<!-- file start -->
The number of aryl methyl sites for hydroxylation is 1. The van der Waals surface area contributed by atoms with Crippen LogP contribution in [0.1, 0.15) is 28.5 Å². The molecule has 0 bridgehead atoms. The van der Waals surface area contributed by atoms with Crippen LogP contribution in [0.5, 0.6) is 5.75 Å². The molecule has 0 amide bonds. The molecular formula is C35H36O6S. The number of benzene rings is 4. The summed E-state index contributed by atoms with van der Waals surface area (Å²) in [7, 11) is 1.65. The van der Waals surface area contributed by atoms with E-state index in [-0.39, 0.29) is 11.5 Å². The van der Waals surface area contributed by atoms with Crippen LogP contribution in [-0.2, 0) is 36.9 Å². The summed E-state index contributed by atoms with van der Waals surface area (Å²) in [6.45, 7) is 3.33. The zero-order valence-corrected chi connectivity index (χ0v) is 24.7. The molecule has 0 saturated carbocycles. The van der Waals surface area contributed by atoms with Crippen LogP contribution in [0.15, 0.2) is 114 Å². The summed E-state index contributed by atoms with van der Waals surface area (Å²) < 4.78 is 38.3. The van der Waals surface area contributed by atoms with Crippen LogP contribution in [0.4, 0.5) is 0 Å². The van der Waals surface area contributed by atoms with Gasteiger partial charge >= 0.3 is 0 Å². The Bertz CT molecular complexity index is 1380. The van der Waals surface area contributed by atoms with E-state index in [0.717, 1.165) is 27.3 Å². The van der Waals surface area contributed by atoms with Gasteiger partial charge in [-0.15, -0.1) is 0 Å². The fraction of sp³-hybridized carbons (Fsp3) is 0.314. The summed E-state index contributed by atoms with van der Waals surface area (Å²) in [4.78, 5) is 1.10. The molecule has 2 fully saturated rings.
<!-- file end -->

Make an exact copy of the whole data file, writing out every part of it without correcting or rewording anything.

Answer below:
The number of aryl methyl sites for hydroxylation is 1. The van der Waals surface area contributed by atoms with Crippen LogP contribution in [0.1, 0.15) is 28.5 Å². The molecule has 0 bridgehead atoms. The van der Waals surface area contributed by atoms with Crippen LogP contribution in [0.5, 0.6) is 5.75 Å². The molecule has 0 amide bonds. The molecular formula is C35H36O6S. The number of benzene rings is 4. The summed E-state index contributed by atoms with van der Waals surface area (Å²) in [7, 11) is 1.65. The van der Waals surface area contributed by atoms with E-state index in [-0.39, 0.29) is 11.5 Å². The van der Waals surface area contributed by atoms with Crippen LogP contribution in [-0.2, 0) is 36.9 Å². The summed E-state index contributed by atoms with van der Waals surface area (Å²) in [6.45, 7) is 3.33. The zero-order valence-corrected chi connectivity index (χ0v) is 24.7. The molecule has 0 saturated carbocycles. The van der Waals surface area contributed by atoms with Crippen LogP contribution in [0.15, 0.2) is 114 Å². The summed E-state index contributed by atoms with van der Waals surface area (Å²) < 4.78 is 38.3. The van der Waals surface area contributed by atoms with Crippen LogP contribution in [0.4, 0.5) is 0 Å². The van der Waals surface area contributed by atoms with Gasteiger partial charge >= 0.3 is 0 Å². The Bertz CT molecular complexity index is 1380. The van der Waals surface area contributed by atoms with E-state index in [0.717, 1.165) is 27.3 Å². The van der Waals surface area contributed by atoms with Gasteiger partial charge in [-0.15, -0.1) is 0 Å². The fraction of sp³-hybridized carbons (Fsp3) is 0.314. The summed E-state index contributed by atoms with van der Waals surface area (Å²) in [4.78, 5) is 1.10. The molecule has 2 fully saturated rings.